Touring the DH editorial page: A little shop of horrors

I’m sort of glad I didn’t read the DH editorial page much this week.  Look at what I missed….

Letter-writer and false-consciousness expert Todd Rund:

In fact, what use is “hope” at all?

And no, reading the rest of the letter doesn’t really change the meaning of that line.  It just sort of makes it worse.  (Interesting side note: The letter was about 340 words.  I had assumed the word limit was 250 or maybe 300 in the DH.  Either I am wrong, or Hering decided to make an exception.)

Hering – and yes, there’s going to be lots of Hering:

A program to grind down the protruding concrete slabs would help protect pedestrians’ toes.

One would think the city is rolling in money.  Or maybe that Hering feels no need to be consistent in his editorials at all – he talks a lot about curbing spending and not raising taxes, but then proposes something so low priority as grinding sidewalk slabs with no sense of irony whatsoever.  Give me a break.

Better yet, Hering derides a gas-specific sales tax without noting that he normally supports a sale tax:

How would this help? Gas tax income would be more volatile than it is already, for the price of gas is likely to fluctuate a lot more than the amount of gas being bought.

There’s enough debate already about the gas tax and any potential alternatives. No reason to complicate things with this percentage plan. (hh)

A commenter also makes the obvious point.

A few commenters – especially the ever-reliable SAHSgrad – point out the complete lack of evidence Hering provides when riding his grass-seed-burning hobbyhorse:

If this bill passes, there’s good reason to believe that the valley’s grass-seed agriculture will lose its competitive advantage and eventually fade away — to be replaced by what? (hh)

Before you ask, no, Hering provides no evidence that ending the last little bit of burning will destroy the grass seed industry in the valley.  One would have thought ending the first 80 percent would have done that, but apparently not.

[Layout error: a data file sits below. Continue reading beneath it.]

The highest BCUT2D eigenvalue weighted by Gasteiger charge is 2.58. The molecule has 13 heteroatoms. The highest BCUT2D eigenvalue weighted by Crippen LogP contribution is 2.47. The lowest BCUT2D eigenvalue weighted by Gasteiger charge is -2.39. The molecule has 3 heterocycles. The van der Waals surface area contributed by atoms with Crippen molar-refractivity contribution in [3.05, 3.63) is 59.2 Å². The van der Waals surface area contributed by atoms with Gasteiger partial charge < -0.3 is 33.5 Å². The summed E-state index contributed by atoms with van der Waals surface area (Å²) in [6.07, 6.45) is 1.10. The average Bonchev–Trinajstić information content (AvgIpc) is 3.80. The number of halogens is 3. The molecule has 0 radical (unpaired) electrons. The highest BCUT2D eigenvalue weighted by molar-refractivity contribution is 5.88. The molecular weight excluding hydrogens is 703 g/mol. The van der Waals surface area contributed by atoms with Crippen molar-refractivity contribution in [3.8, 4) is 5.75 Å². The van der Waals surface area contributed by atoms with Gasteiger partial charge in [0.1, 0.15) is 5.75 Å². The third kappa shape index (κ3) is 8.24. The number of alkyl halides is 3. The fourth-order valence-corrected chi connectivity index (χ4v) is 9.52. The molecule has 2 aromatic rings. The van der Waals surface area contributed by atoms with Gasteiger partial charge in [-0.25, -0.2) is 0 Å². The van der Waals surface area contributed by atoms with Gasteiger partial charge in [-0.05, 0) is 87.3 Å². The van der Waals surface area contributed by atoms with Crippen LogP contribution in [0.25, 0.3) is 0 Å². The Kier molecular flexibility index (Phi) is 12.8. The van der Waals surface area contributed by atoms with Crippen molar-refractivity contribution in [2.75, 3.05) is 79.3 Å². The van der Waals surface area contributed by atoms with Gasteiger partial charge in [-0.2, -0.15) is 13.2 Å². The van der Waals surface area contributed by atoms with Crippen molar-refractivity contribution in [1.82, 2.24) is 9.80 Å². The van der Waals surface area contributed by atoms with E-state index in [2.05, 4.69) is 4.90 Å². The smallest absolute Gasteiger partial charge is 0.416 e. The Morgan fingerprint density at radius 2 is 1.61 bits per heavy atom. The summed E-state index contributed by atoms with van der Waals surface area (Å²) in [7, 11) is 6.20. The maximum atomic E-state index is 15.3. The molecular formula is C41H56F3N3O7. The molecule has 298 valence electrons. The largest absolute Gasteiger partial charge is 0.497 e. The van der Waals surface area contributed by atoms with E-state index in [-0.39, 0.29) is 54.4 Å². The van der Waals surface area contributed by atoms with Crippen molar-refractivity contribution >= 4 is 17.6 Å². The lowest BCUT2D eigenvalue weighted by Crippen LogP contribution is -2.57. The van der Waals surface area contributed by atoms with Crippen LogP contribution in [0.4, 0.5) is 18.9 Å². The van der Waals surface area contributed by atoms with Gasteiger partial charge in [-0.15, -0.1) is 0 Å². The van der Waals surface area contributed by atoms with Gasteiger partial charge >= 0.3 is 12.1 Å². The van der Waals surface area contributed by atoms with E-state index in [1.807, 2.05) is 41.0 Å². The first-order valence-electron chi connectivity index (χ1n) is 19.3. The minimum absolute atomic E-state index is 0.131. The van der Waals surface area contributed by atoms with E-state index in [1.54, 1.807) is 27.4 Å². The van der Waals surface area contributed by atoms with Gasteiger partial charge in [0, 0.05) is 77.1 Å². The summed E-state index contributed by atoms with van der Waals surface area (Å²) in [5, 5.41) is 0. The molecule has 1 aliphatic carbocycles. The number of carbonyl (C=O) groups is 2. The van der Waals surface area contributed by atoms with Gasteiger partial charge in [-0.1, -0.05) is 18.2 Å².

Then, of course, Hering endorses the violation of international law (The First and Third Geneva Conventions, which the US has signed, address the wounded on the battlefield and prisoners of war, respectively) for no apparent reason:

The Guantanamo dilemma — the men there can’t be tried, and they can’t be held indefinitely — leads to a terrible conclusion that nobody seems to want to spell out: In any future battles in the terror war, take no prisoners.

The fact that the Guantanamo ‘dilemma’ is a rather transparent false choice – it wasn’t unti the Bush Administration arbitrarily declared it so that all existing laws and rules governing prison and prisoners weren’t sufficient, despite having worked for decades or centuries beforehand – doesn’t seem to occur to Hering.  Also, I have to ask again:  Does anyone over at Lee read what he puts in the paper?  Do they really want an editor suggesting that the right course of action is killing the wounded?  Because that’s what Hering just advocated.

There is more, but I’m disgusted enough by the specter of a newspaper editor failing to bat an eye while suggesting that the US fail to care for or kill wounded enemy human beings to stop reading the DH.

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